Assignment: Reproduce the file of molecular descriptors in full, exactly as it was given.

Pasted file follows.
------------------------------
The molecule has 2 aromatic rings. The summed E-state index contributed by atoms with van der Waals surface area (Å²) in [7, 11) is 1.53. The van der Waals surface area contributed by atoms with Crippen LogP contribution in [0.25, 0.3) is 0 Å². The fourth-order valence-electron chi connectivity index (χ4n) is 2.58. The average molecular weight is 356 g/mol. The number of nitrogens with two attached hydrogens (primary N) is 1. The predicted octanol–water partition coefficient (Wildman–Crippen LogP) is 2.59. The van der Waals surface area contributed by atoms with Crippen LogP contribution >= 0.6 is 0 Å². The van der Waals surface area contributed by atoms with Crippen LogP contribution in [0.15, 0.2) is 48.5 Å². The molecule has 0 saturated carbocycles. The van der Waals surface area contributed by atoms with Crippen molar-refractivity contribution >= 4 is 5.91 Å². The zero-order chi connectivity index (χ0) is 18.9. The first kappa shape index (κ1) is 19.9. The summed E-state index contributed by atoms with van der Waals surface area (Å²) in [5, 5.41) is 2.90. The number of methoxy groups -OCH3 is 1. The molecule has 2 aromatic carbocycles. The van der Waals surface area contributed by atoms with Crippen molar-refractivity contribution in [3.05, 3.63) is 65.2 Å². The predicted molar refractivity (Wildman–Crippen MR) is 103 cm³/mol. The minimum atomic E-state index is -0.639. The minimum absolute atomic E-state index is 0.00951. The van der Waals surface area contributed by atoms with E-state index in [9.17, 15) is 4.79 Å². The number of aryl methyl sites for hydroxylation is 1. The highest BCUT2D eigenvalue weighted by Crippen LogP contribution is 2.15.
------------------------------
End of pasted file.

The molecule has 2 aromatic rings. The summed E-state index contributed by atoms with van der Waals surface area (Å²) in [7, 11) is 1.53. The van der Waals surface area contributed by atoms with Crippen LogP contribution in [0.25, 0.3) is 0 Å². The fourth-order valence-electron chi connectivity index (χ4n) is 2.58. The average molecular weight is 356 g/mol. The number of nitrogens with two attached hydrogens (primary N) is 1. The predicted octanol–water partition coefficient (Wildman–Crippen LogP) is 2.59. The van der Waals surface area contributed by atoms with Crippen LogP contribution >= 0.6 is 0 Å². The van der Waals surface area contributed by atoms with Crippen LogP contribution in [0.15, 0.2) is 48.5 Å². The molecule has 0 saturated carbocycles. The van der Waals surface area contributed by atoms with Crippen molar-refractivity contribution >= 4 is 5.91 Å². The zero-order chi connectivity index (χ0) is 18.9. The first kappa shape index (κ1) is 19.9. The summed E-state index contributed by atoms with van der Waals surface area (Å²) in [5, 5.41) is 2.90. The number of methoxy groups -OCH3 is 1. The molecule has 2 aromatic carbocycles. The van der Waals surface area contributed by atoms with Crippen molar-refractivity contribution in [3.05, 3.63) is 65.2 Å². The predicted molar refractivity (Wildman–Crippen MR) is 103 cm³/mol. The minimum atomic E-state index is -0.639. The minimum absolute atomic E-state index is 0.00951. The van der Waals surface area contributed by atoms with E-state index in [9.17, 15) is 4.79 Å². The number of aryl methyl sites for hydroxylation is 1. The highest BCUT2D eigenvalue weighted by Crippen LogP contribution is 2.15.